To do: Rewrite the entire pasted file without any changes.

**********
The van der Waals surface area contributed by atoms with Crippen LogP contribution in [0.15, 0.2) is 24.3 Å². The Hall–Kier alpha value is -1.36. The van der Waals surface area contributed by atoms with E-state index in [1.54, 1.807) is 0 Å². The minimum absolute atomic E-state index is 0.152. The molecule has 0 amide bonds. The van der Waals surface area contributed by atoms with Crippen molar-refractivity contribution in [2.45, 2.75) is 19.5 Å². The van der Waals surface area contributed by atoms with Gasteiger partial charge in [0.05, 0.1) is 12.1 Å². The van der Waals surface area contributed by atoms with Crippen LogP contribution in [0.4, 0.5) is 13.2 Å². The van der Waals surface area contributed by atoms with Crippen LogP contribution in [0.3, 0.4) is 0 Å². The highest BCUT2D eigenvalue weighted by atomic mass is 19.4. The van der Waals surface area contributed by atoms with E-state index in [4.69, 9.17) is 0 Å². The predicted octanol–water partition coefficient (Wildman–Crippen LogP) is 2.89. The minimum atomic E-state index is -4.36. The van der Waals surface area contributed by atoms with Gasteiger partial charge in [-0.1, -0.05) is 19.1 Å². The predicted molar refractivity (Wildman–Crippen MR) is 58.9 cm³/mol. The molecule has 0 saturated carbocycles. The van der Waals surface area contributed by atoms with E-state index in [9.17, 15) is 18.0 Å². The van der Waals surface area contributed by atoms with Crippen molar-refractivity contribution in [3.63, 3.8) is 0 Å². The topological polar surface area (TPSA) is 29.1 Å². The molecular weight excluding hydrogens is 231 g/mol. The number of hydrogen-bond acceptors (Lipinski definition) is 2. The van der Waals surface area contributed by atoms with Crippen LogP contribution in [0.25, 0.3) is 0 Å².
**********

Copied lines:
The van der Waals surface area contributed by atoms with Crippen LogP contribution in [0.15, 0.2) is 24.3 Å². The Hall–Kier alpha value is -1.36. The van der Waals surface area contributed by atoms with E-state index in [1.54, 1.807) is 0 Å². The minimum absolute atomic E-state index is 0.152. The molecule has 0 amide bonds. The van der Waals surface area contributed by atoms with Crippen molar-refractivity contribution in [2.45, 2.75) is 19.5 Å². The van der Waals surface area contributed by atoms with Gasteiger partial charge in [0.05, 0.1) is 12.1 Å². The van der Waals surface area contributed by atoms with Crippen LogP contribution in [0.4, 0.5) is 13.2 Å². The van der Waals surface area contributed by atoms with Crippen LogP contribution in [0.3, 0.4) is 0 Å². The highest BCUT2D eigenvalue weighted by atomic mass is 19.4. The van der Waals surface area contributed by atoms with E-state index in [4.69, 9.17) is 0 Å². The predicted octanol–water partition coefficient (Wildman–Crippen LogP) is 2.89. The minimum atomic E-state index is -4.36. The van der Waals surface area contributed by atoms with Gasteiger partial charge in [-0.1, -0.05) is 19.1 Å². The predicted molar refractivity (Wildman–Crippen MR) is 58.9 cm³/mol. The molecule has 0 saturated carbocycles. The van der Waals surface area contributed by atoms with E-state index in [9.17, 15) is 18.0 Å². The van der Waals surface area contributed by atoms with Crippen molar-refractivity contribution in [3.63, 3.8) is 0 Å². The topological polar surface area (TPSA) is 29.1 Å². The molecular weight excluding hydrogens is 231 g/mol. The number of hydrogen-bond acceptors (Lipinski definition) is 2. The van der Waals surface area contributed by atoms with Crippen LogP contribution in [0.25, 0.3) is 0 Å².